• 3 – 5 cloves
  • 3 – 5 whole cardamom pods
  • 1/4 cup water

Place the fruit, butter, brown sugar, and spices into a saucepan over a medium heat. Cover the pot, and let the fruit cook down into the the butter and sugar liquid and start to caramelize.

Let fruit cook for 15 – 20 minutes stirring occasionally so that nothing starts to stick to the bottom of the pan. Keep a watch and if there does not seem to be enough liquid add water a little bit at a time. If you like your compote more saucy use more water, if you like it more chunky than use less. You may or may not use the whole 1/4 cup of water.

Taste the compote during the cooking time and adjust spices to your personal tastes.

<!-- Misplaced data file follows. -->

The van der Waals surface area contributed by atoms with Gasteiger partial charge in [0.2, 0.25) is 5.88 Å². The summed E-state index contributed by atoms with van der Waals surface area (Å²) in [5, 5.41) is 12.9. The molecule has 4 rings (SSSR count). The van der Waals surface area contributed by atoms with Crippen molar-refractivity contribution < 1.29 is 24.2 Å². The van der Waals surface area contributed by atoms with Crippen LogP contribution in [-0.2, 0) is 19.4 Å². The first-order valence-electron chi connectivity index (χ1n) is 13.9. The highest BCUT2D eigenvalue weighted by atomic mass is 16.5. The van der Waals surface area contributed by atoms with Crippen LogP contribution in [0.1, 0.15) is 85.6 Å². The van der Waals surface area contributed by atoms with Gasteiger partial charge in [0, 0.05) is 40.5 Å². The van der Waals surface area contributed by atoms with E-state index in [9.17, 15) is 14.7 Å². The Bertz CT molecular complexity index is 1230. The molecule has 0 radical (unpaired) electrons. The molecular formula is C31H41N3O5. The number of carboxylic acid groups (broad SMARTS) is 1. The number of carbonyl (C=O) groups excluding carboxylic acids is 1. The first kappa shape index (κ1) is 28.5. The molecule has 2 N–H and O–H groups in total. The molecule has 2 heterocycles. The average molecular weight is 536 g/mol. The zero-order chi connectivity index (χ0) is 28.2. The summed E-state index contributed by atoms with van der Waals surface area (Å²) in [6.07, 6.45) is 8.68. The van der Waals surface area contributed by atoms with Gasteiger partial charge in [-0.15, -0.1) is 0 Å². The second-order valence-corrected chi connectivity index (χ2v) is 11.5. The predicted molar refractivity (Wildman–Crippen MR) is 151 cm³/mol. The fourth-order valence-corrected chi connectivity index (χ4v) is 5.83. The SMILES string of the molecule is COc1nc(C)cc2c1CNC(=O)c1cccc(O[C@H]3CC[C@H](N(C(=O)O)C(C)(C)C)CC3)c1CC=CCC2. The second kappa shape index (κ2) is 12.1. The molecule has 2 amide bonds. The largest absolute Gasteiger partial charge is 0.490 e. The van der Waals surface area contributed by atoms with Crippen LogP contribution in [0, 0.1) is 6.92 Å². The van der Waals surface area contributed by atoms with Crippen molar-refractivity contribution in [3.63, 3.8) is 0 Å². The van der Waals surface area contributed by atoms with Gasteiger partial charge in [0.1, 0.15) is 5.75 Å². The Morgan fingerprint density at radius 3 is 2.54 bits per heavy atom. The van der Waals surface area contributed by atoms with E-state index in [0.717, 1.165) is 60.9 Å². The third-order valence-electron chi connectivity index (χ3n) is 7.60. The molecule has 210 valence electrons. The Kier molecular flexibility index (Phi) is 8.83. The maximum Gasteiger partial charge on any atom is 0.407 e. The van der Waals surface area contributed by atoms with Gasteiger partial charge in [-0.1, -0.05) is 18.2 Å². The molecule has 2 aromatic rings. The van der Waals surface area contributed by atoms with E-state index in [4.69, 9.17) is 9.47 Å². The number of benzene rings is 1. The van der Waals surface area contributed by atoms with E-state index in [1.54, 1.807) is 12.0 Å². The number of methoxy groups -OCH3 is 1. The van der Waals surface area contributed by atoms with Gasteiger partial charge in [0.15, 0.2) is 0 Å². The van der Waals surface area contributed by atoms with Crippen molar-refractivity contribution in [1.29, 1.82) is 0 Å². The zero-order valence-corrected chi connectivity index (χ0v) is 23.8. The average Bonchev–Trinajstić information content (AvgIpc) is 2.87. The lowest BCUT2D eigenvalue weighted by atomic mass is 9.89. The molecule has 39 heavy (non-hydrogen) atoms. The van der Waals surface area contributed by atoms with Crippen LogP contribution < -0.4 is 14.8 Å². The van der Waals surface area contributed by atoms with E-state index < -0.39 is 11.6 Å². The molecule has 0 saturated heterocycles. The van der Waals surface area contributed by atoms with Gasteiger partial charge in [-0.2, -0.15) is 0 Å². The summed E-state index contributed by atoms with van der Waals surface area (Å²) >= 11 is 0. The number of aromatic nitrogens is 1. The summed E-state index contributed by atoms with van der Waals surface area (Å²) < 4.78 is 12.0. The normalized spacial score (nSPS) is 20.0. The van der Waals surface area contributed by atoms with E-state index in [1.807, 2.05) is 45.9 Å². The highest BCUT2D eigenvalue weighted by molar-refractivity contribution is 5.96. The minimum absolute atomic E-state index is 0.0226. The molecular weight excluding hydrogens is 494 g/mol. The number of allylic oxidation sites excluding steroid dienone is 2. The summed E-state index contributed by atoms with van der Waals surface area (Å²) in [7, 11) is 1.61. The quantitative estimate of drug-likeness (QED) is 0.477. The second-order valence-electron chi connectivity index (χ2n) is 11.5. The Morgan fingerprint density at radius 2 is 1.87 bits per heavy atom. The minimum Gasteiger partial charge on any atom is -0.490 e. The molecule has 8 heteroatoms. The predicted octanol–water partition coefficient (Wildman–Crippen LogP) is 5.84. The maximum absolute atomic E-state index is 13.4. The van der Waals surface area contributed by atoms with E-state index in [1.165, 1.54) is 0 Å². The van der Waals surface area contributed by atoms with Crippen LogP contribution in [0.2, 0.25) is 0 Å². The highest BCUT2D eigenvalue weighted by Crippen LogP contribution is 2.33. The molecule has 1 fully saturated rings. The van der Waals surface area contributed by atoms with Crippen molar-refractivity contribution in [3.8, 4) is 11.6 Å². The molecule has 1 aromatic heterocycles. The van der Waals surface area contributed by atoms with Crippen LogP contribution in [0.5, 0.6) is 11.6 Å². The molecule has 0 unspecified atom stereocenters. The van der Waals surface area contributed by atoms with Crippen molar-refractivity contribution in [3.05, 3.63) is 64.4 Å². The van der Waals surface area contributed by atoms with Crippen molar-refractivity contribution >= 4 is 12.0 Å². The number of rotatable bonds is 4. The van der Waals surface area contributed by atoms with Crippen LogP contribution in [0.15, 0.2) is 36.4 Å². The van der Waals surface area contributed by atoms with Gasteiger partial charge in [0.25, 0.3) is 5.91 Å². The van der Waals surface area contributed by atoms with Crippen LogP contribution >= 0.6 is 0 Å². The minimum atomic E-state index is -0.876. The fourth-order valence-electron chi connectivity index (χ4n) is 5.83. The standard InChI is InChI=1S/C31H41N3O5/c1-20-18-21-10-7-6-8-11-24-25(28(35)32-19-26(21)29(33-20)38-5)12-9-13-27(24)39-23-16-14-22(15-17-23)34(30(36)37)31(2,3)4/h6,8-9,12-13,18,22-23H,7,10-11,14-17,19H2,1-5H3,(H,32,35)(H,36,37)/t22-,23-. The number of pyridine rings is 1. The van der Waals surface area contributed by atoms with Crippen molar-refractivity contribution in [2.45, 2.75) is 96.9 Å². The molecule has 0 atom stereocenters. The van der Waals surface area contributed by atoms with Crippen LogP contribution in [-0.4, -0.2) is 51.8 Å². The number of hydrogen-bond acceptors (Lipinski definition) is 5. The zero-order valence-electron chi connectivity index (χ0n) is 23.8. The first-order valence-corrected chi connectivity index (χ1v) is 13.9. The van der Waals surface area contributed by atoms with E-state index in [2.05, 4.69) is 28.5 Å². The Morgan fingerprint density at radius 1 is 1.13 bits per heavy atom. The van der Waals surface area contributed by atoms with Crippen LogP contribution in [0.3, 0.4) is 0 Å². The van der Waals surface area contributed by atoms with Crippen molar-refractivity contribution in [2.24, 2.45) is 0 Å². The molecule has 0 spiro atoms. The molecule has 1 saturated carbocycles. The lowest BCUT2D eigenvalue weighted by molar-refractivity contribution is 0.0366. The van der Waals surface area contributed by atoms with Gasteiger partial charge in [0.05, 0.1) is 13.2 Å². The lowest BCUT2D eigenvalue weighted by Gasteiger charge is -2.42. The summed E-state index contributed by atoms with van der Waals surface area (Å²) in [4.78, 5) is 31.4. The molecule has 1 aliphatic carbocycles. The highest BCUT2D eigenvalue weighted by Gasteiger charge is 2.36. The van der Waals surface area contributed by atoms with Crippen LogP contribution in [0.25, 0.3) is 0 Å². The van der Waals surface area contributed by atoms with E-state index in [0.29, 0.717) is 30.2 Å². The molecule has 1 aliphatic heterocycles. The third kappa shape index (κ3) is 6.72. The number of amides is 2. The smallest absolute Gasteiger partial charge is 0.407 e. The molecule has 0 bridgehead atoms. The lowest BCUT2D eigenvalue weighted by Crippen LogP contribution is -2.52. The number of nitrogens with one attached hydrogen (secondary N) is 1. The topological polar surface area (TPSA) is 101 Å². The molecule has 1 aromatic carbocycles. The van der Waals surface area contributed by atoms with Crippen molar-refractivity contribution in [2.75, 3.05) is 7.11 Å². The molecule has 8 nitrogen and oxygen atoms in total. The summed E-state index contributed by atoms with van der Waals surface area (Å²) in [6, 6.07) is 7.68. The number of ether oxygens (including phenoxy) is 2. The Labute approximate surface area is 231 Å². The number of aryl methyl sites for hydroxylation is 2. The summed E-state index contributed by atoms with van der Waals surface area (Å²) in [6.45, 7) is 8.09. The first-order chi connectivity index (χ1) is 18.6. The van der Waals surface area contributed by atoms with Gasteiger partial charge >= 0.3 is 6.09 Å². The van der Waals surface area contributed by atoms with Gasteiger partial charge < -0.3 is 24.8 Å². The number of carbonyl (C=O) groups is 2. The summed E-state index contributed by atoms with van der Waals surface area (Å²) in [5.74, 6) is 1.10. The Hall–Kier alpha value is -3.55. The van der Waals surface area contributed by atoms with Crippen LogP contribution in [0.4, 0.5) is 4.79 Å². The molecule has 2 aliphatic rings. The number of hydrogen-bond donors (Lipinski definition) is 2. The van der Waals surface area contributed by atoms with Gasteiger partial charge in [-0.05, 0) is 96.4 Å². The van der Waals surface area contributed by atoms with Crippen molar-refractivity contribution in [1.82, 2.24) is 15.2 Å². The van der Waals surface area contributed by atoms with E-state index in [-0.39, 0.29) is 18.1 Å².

Before serving, remove the cloves and cardamom pods.

ENJOY!!

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100 Days Project, Baking, Cookies, Desert, Recipes

Day 12 – Snickerdoodle Cookies

Day12

Who wants a late night snack?

I actually really love baking at night. It is a fun and relaxing way to spend an evening. Plus, when finished, you have a sweet treat to go with a bedtime cup of tea, and something yummy to look forward to eating and sharing the next day (or even take over to a friend’s house for a late night cookie delivery).

Snickerdoodles are a cinnamon and sugar shortbread American classic.  If I remember correctly, they are one of the first things I ever learned for to bake myself. Although I probably have not made them is close to 20 years,  I was recently reminded of how much I enjoy Snickerdoodles when Moustache (the cookie bar in Auckland CBD) opened last year, and they had them on offer. So . . . I decided to look up a recipe for Snickerdoodles and added it to my must make soon recipe folder on my computer that I am trying to work my way through during this 100 Days Project challenge.